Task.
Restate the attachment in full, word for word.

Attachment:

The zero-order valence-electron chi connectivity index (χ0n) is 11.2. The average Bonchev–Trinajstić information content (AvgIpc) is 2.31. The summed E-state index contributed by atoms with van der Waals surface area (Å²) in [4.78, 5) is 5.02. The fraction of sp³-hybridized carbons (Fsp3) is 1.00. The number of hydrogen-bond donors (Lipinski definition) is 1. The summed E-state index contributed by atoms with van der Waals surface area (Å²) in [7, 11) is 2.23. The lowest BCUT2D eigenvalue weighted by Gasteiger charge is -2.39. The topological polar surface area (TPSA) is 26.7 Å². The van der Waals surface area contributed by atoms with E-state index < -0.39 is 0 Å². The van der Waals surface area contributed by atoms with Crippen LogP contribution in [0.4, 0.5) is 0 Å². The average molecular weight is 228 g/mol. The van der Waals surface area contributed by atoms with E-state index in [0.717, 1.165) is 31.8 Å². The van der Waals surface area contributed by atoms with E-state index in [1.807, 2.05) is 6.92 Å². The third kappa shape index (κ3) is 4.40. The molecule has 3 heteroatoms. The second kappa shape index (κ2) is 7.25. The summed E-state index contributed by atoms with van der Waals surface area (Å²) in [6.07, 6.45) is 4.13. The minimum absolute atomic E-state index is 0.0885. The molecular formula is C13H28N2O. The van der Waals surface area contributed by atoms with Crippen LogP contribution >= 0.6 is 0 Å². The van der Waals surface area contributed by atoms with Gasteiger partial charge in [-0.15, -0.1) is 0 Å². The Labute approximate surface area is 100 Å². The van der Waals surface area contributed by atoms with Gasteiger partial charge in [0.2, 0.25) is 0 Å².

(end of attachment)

The zero-order valence-electron chi connectivity index (χ0n) is 11.2. The average Bonchev–Trinajstić information content (AvgIpc) is 2.31. The summed E-state index contributed by atoms with van der Waals surface area (Å²) in [4.78, 5) is 5.02. The fraction of sp³-hybridized carbons (Fsp3) is 1.00. The number of hydrogen-bond donors (Lipinski definition) is 1. The summed E-state index contributed by atoms with van der Waals surface area (Å²) in [7, 11) is 2.23. The lowest BCUT2D eigenvalue weighted by Gasteiger charge is -2.39. The topological polar surface area (TPSA) is 26.7 Å². The van der Waals surface area contributed by atoms with E-state index < -0.39 is 0 Å². The van der Waals surface area contributed by atoms with Crippen LogP contribution in [0.4, 0.5) is 0 Å². The average molecular weight is 228 g/mol. The van der Waals surface area contributed by atoms with E-state index in [0.717, 1.165) is 31.8 Å². The van der Waals surface area contributed by atoms with E-state index in [1.807, 2.05) is 6.92 Å². The third kappa shape index (κ3) is 4.40. The molecule has 3 heteroatoms. The second kappa shape index (κ2) is 7.25. The summed E-state index contributed by atoms with van der Waals surface area (Å²) in [6.07, 6.45) is 4.13. The minimum absolute atomic E-state index is 0.0885. The molecular formula is C13H28N2O. The van der Waals surface area contributed by atoms with Crippen LogP contribution >= 0.6 is 0 Å². The van der Waals surface area contributed by atoms with Gasteiger partial charge in [-0.15, -0.1) is 0 Å². The Labute approximate surface area is 100 Å². The van der Waals surface area contributed by atoms with Gasteiger partial charge in [0.2, 0.25) is 0 Å².